Whenever you head out on the road on your bike, you face risks. While some of those are inevitable, others can be prevented or, at least, reduced. During our bike safety talk last month, several questions came up about street and highway codes, specifically relating to grates in the bike lane. Unfortunately, many of the grates in our community cross over into the bike lane and are hazardous to cyclists.
Being so, here’s a closer look at the risks posed by drainage grates, the current laws in place, and what we can do.
What are the potential problems with grates?
First, here are some of the common problems with drainage grates:
- Grates with sinkholes around the frame
- Grates with a raised frame
- Grates with wide longitudinal slots
- Grates with wide gaps between the frame and gate
You’re probably already cringing while you imagine what could go wrong. From your tire dropping into the space, to it slipping, to it stopping and launching you, there are many possibilities and they aren’t good.
Cyclists may ride into the traffic lane to avoid these hazards which puts them at risk of a collision. However, if they don’t avoid the obstacle, they risk a crash.
What is the legal stance on drainage grates in California?
On July 1, 1973, the following was added to Chapter 1 of the Streets and Highways Code of California: Regarding construction under a contract advertised after this date, the legislative body of a city must only install grates on city streets which are not hazardous to bicycle riders.
What kind of grates are not hazardous as per the law?
The California Department of Transportation (Caltrans) defines proper grate design in Chapter 830, Topic 837.2 of the Highway Design Manual.
It says that grate inlets should ideally be located in areas where pedestrians and cyclists will not be present. However, if bicycle traffic can be expected where a grate is needed, the grate types on Standard Plan D77B must be used. Where bicycle traffic is not expected, like a freeway median, grates from Standard Plan D77A can be used.
With these regulations in place, many of the newer grates have become more friendly to cyclists. For instance, Dana Point, CA has grates with crisscrossed metal which eliminate the issues of tires getting stuck. However, what about the existing grates that don’t meet the standards?
What is being done about older, hazardous grates?
Dangerous drainage grates are not a new or unknown issue. Many cities across the state and country are creating plans to remedy them.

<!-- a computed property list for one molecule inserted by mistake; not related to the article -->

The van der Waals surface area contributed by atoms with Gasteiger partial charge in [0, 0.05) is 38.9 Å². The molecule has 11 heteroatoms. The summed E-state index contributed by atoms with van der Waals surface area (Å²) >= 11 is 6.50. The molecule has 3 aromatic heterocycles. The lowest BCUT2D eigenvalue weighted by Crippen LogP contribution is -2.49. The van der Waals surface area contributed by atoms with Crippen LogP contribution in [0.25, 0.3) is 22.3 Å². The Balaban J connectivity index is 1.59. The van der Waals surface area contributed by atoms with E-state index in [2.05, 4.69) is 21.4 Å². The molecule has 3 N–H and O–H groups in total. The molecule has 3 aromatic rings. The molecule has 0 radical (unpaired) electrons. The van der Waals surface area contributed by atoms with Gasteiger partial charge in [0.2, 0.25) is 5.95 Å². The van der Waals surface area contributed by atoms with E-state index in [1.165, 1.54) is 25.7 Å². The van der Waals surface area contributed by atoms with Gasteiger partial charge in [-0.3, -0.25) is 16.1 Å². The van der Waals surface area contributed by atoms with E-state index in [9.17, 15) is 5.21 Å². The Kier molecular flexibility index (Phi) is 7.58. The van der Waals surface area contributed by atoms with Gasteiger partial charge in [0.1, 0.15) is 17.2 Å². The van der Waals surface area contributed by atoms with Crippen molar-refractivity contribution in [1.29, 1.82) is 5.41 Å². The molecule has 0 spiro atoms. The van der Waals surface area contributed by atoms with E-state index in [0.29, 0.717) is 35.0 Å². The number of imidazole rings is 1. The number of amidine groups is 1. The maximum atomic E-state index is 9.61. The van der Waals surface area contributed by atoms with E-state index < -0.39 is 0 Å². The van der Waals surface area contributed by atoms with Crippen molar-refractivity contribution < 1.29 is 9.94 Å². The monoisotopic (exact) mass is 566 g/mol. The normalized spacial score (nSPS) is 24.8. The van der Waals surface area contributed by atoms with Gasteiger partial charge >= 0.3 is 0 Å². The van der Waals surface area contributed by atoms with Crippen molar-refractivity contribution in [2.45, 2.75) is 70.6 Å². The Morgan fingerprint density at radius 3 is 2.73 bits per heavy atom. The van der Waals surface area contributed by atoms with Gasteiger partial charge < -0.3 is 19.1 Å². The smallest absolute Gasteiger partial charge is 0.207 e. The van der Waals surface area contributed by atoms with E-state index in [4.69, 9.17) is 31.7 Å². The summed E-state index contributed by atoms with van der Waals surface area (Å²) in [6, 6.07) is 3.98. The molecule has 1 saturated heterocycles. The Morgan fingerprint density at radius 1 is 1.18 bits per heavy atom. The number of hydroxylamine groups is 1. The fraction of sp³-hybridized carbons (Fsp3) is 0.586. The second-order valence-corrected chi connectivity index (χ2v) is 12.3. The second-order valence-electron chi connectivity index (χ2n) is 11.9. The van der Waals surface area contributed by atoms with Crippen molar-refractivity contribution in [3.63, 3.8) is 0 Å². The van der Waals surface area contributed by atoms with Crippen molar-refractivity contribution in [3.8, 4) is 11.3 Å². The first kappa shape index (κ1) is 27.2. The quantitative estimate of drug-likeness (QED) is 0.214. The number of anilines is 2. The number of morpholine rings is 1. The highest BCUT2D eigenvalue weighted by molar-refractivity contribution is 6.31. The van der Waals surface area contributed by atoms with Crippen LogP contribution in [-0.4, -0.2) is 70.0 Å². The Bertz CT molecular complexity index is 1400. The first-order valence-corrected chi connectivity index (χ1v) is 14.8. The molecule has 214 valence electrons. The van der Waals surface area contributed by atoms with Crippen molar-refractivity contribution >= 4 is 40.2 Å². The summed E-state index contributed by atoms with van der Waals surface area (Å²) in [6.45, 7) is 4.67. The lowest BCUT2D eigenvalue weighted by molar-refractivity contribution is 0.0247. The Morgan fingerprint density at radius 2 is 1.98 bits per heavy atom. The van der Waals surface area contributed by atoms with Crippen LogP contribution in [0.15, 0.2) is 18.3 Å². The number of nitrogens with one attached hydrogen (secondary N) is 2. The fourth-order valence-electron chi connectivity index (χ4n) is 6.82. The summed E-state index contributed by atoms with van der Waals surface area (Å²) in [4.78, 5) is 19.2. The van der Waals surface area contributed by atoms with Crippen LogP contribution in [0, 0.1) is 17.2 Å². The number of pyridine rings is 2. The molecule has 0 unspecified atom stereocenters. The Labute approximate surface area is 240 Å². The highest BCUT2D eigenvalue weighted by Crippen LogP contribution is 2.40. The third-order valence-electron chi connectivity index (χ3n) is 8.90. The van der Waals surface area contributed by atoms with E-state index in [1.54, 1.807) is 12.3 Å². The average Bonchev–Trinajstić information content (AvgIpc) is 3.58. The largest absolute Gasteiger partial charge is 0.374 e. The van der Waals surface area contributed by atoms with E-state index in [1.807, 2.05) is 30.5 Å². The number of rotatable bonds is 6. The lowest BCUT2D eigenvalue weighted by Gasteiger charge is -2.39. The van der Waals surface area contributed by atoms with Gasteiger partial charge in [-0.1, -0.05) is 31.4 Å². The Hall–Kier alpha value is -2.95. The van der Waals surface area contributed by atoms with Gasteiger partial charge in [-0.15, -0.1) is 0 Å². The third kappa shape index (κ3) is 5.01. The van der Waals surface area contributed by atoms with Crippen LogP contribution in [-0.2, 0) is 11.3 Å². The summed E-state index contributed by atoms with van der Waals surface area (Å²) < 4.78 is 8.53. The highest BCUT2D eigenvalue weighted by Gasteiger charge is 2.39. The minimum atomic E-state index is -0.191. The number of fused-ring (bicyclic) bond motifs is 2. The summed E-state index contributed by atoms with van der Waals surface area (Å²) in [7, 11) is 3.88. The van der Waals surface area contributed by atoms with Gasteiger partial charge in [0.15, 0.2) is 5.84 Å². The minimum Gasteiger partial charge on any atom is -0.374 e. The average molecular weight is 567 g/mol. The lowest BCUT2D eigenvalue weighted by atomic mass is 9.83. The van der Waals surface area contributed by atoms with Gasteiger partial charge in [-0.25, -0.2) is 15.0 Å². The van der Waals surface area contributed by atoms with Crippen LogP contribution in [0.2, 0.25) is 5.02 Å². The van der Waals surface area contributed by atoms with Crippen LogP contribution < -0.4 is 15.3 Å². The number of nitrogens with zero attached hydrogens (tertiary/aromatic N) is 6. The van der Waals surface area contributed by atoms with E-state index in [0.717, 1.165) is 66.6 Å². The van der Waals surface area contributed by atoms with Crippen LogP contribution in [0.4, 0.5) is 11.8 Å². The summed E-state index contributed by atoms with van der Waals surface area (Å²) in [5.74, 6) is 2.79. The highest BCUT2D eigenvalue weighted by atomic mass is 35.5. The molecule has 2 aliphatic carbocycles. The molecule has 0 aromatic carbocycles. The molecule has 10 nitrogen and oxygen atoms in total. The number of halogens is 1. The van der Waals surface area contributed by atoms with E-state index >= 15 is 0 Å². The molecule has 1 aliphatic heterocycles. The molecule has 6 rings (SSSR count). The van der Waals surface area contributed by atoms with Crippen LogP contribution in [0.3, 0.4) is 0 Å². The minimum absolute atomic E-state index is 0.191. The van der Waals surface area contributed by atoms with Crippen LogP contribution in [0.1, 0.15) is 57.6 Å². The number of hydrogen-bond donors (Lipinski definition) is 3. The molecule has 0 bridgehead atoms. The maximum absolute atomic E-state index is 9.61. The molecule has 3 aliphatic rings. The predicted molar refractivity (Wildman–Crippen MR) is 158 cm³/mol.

For example, the City of Newport Beach CA released a Bicycle Master Plan in 2014 which was unanimously adopted by the City Council. Mind you, it is 200 pages long and includes many proposed changes. However, on page 189, drainage gates are covered. The plan involves creating a program to inventory all existing drainage grates and replace those that present a hazard. It points out that many older grates were installed with linear parallel bars which are spread wide enough for a tire to become caught and that they need to be replaced with bicycle-friendly slats which run horizontally. It also mentions that uneven or rough surfaces caused by existing grates and utility covers need to be raised or lowered, so they are flush.
The City of San Francisco CA also released a Bicycle Plan which includes a section in Part 8 about catch basins. It has identified 68,000 catch basins in the city and is replacing the older grates which have bars that run parallel to the direction of travel with horizontal bars so they will be more bicycle-friendly.
There is no question that many grates currently present a danger to cyclists. However, now we have the laws in place to minimize the risk. The next steps are to identify the grates that are outdated, ensure the proper authorities are aware of them and ensure there is a plan of action in our cities for making the needed repairs/replacements.
What you can do if you see a hazardous grate?
At Bike Legal, we represent clients who have been in cycling accidents and know first-hand how a collision can turn a life upside-down. Removing these hazards from roads where bicycle traffic is present is a must to ensure our safety. We can all help by documenting dangerous grates and sending the information to the proper authorities. Be sure to take a picture and note the location.
It will take time and money to fix all of the grates that were installed before the standards were established, so it’s important for those of us who are interested in seeing these changes to ensure we communicate with our city leaders to make the resolution a priority.
Have you been in an accident and need an expert in cycling injury cases? Contact Bike Legal today at (800) 449-4850 for a free consultation. Get to know our attorney team an learn how we can help you with your case.